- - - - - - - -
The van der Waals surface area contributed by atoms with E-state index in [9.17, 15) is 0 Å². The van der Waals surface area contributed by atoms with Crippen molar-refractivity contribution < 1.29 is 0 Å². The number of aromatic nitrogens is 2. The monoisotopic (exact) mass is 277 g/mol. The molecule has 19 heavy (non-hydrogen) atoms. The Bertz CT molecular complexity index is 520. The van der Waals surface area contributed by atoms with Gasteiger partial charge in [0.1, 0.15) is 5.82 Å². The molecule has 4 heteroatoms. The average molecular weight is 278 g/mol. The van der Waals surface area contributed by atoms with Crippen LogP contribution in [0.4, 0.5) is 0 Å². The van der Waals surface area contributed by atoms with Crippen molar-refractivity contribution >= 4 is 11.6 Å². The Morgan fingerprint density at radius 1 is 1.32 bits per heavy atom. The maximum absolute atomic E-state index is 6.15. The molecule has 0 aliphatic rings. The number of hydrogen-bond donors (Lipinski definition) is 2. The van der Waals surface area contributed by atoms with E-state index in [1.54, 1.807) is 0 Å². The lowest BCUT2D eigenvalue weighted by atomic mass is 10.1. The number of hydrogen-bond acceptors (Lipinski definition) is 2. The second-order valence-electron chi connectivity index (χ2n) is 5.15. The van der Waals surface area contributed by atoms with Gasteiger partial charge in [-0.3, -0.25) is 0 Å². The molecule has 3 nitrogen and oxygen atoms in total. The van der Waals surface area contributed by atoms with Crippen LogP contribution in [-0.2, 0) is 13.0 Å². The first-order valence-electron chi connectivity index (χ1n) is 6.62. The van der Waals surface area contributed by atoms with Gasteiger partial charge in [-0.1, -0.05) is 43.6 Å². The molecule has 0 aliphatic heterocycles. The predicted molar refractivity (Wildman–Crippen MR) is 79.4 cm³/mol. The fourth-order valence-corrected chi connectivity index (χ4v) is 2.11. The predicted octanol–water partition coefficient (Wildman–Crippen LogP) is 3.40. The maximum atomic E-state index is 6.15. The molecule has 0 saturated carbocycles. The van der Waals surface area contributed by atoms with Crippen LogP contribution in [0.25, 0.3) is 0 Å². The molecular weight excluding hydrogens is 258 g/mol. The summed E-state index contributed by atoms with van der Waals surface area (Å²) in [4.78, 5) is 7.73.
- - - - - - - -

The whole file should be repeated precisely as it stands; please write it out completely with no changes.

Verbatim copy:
The van der Waals surface area contributed by atoms with E-state index in [9.17, 15) is 0 Å². The van der Waals surface area contributed by atoms with Crippen molar-refractivity contribution < 1.29 is 0 Å². The number of aromatic nitrogens is 2. The monoisotopic (exact) mass is 277 g/mol. The molecule has 19 heavy (non-hydrogen) atoms. The Bertz CT molecular complexity index is 520. The van der Waals surface area contributed by atoms with Gasteiger partial charge in [0.1, 0.15) is 5.82 Å². The molecule has 4 heteroatoms. The average molecular weight is 278 g/mol. The van der Waals surface area contributed by atoms with Crippen LogP contribution in [0.4, 0.5) is 0 Å². The van der Waals surface area contributed by atoms with Crippen molar-refractivity contribution >= 4 is 11.6 Å². The Morgan fingerprint density at radius 1 is 1.32 bits per heavy atom. The maximum absolute atomic E-state index is 6.15. The molecule has 0 aliphatic rings. The number of hydrogen-bond donors (Lipinski definition) is 2. The van der Waals surface area contributed by atoms with E-state index in [1.54, 1.807) is 0 Å². The lowest BCUT2D eigenvalue weighted by atomic mass is 10.1. The number of hydrogen-bond acceptors (Lipinski definition) is 2. The second-order valence-electron chi connectivity index (χ2n) is 5.15. The van der Waals surface area contributed by atoms with Gasteiger partial charge in [-0.3, -0.25) is 0 Å². The molecule has 3 nitrogen and oxygen atoms in total. The van der Waals surface area contributed by atoms with Crippen LogP contribution in [-0.2, 0) is 13.0 Å². The first-order valence-electron chi connectivity index (χ1n) is 6.62. The van der Waals surface area contributed by atoms with Gasteiger partial charge in [-0.1, -0.05) is 43.6 Å². The molecule has 0 aliphatic heterocycles. The predicted molar refractivity (Wildman–Crippen MR) is 79.4 cm³/mol. The fourth-order valence-corrected chi connectivity index (χ4v) is 2.11. The predicted octanol–water partition coefficient (Wildman–Crippen LogP) is 3.40. The maximum atomic E-state index is 6.15. The molecule has 0 saturated carbocycles. The van der Waals surface area contributed by atoms with Crippen LogP contribution in [0.25, 0.3) is 0 Å². The molecular weight excluding hydrogens is 258 g/mol. The summed E-state index contributed by atoms with van der Waals surface area (Å²) in [4.78, 5) is 7.73.